MBTI: 16 Personalities in the Making

MBTI: 16 Personalities in the Making

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Text by Teerin Julsawad

In the world of personality tests, the Myers-Briggs Type Indicator (MBTI) is perhaps the most widely used. When you come across people identifying themselves as four-letter personality types, such as ENTJ or ISFP, they’re talking about the MBTI.

This test is taken annually by about two million people around the globe, and the firm that produces it makes $20 million per year. In recent years, the popularity of the test has soared, from companies asking about it on job applications to dating apps trying to suggest matches based on your personality type.

Katharine Cook Briggs and her daughter Isabel Briggs Myers
developed the early original versions of the test. Inspired by psychiatrist Carl Jung’s 1921 book “Psychological Types,” Briggs based the MBTI on the influential theory of psychological types
and the hypothesis that humans experience the world using four primary psychological functions: sensation, intuition, feeling and thinking.

Although Jung’s theory has some differences from Myers and Briggs’ ideas, and critics have argued that the test is not scientifically valid, the MBTI has seen a meteoric rise in popularity.

Part of the reason might be the simple nature of the test. On the basis of 93 questions, the MBTI categorizes all people of the world into 16 distinct types. So within 20 to 30 minutes, you can determine your supposed personality makeup and profile.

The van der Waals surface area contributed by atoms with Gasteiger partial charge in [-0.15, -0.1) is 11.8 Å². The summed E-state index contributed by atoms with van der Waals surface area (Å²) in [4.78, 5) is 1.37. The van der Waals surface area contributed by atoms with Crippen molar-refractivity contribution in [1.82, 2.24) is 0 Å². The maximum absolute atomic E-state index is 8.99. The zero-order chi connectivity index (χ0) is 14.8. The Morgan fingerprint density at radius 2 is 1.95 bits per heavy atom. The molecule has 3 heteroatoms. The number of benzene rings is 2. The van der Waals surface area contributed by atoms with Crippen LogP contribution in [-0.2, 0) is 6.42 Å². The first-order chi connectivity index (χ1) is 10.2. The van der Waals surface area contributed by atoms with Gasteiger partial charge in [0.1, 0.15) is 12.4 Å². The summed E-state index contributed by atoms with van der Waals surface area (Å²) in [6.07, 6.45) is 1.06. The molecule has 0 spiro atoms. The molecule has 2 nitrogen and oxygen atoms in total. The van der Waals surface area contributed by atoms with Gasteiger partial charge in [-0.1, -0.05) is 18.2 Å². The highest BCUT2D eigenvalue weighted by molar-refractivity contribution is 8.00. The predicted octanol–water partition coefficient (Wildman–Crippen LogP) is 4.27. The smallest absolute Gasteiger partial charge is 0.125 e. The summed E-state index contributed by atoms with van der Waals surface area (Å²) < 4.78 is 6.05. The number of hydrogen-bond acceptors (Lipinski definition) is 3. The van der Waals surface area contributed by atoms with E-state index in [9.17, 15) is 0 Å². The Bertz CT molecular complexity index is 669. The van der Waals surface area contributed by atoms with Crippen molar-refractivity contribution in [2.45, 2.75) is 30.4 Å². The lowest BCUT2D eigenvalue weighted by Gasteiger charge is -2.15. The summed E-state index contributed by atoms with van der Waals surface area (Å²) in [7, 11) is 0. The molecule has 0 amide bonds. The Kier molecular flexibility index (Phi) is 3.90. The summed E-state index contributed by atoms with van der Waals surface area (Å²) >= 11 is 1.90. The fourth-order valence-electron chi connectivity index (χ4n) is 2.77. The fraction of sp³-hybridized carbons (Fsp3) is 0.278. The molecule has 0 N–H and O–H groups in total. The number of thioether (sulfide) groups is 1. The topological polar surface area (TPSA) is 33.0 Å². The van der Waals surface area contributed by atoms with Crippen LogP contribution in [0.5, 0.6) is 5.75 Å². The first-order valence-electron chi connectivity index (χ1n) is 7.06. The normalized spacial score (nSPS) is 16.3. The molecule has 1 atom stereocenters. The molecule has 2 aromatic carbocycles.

Psychologists today tend to disregard such personality tests since they tend to simplify the understanding and analysis of human behavior. Our personalities are comprised of a wide range of emotions and experiences, and we may even change our feelings or perceptions of ourselves throughout the day based on our mood. Thus, psychologists warn against using these tests to decide major life decisions, such as how to pursue your career.

Even so, the test’s meteoric rise shows that quizzes to learn about yourself can be fun and entertaining. For so many years, BuzzFeed’s quizzes have kept their brand in the spotlight.

It’s fun to take the test if you haven’t yet. The results of your study may help you better understand your own behavior or the behavior of others, or you may learn something about yourself or others that you didn’t know before. It can be an important part of self-discovery to gain a clearer understanding of our personality, because they shape how we perceive ourselves and others. Nevertheless, take the results with a grain of salt, and just enjoy the process.

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